Here's a recommendation list of books I've read or am in the process of reading.
Designing Secure Software consolidates Loren Kohnfelder’s more than twenty years of experience into a concise, elegant guide to improving the security of technology products. Written for a wide range of software professionals, it emphasizes building security into software design early and involving the entire team in the process.
The book begins with a discussion of core concepts like trust, threats, mitigation, secure design patterns, and cryptography. The second part, perhaps this book’s most unique and important contribution to the field, covers the process of designing and reviewing a software design with security considerations in mind. The final section details the most common coding flaws that create vulnerabilities, making copious use of code snippets written in C and Python to illustrate implementation vulnerabilities.
The world's leading expert on the global software industry and coauthor of the bestseller Microsoft Secrets reveals the inner workings of software giants like IBM, Microsoft, and Netscape and shows what it takes to create, develop, and manage a successful company -- in good times and bad -- in the most fiercely competitive business in the world.
In the $600 billion software industry it is the business, not the technology, that determines success or failure. This fact -- one that thousands of once glamorous start-ups have unhappily discovered for themselves -- is the well-documented conclusion of this enormously readable and revealing new book by Michael Cusumano, based on nearly twenty years of research and consulting with software producers around the world.
Cusumano builds on dozens of personal experiences and case studies to show how issues of strategy and organization are irrevocably linked with those of managing the technology and demonstrates that a thorough understanding of these issues is vital to success. At the heart of the book Cusumano poses seven questions that underpin a three-pronged management framework. He argues that companies must adopt one of three basic business models: become a products company at one end of the strategic spectrum, a services company at the other end, or a hybrid solutions company in between. The author describes the characteristics of the different models, evaluates their strengths and weaknesses, and shows how each is more or less appropriate for different stages in the evolution of a business as well as in good versus bad economic times. Readers will also find invaluable Cusumano's treatment of software development issues ranging from architecture and teams to project management and testing, as well as two chapters devoted to what it takes to create a successful software start-up. Highlights include eight fundamental guidelines for evaluating potential software winners and Cusumano's probing analysis, based on firsthand knowledge, of ten start-ups that have met with varying degrees of success.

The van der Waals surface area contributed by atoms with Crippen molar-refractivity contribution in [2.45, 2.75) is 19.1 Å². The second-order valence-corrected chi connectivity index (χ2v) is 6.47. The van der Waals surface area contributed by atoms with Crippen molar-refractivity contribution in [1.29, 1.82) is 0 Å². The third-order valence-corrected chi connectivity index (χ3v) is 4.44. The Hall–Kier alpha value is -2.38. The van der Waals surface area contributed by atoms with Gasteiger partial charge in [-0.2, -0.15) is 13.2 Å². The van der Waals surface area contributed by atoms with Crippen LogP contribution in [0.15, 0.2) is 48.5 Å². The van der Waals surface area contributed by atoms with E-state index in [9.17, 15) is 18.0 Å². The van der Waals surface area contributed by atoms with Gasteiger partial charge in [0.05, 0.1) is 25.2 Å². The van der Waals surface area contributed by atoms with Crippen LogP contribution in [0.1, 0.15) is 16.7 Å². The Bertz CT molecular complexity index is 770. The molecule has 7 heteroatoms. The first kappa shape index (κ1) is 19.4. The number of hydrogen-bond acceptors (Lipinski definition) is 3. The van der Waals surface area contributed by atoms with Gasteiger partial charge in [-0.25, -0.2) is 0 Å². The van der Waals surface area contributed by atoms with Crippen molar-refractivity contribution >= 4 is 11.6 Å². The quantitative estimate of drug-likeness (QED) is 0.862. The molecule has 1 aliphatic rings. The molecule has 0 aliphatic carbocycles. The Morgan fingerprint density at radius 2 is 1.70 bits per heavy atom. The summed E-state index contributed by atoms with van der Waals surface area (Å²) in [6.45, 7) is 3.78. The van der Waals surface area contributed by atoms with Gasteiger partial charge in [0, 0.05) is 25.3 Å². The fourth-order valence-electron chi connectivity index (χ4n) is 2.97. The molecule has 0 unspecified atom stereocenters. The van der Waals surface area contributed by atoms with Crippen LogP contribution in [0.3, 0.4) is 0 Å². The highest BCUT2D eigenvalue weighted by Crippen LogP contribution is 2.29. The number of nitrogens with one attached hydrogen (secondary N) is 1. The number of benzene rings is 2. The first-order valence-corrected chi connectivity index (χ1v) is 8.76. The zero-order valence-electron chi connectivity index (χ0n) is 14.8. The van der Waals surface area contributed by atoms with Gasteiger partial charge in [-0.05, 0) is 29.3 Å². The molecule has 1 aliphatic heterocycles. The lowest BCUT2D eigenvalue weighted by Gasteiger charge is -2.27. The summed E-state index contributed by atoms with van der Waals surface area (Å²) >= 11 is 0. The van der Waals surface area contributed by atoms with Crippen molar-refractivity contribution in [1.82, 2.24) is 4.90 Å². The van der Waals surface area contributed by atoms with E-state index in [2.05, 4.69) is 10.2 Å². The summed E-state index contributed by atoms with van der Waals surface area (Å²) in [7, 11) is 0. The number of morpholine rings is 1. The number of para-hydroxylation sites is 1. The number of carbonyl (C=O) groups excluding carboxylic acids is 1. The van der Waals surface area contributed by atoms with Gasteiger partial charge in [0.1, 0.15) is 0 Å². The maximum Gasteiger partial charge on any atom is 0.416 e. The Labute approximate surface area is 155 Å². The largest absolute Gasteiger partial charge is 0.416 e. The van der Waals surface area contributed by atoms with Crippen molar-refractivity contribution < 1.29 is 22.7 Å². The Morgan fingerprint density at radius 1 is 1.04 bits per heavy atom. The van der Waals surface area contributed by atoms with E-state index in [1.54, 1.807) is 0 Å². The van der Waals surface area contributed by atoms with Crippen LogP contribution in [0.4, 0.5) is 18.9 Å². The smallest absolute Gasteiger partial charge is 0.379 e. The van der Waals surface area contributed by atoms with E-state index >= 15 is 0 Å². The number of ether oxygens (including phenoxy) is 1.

The Business of Software is timely essential reading for managers, programmers, entrepreneurs, and others who follow the global software industry.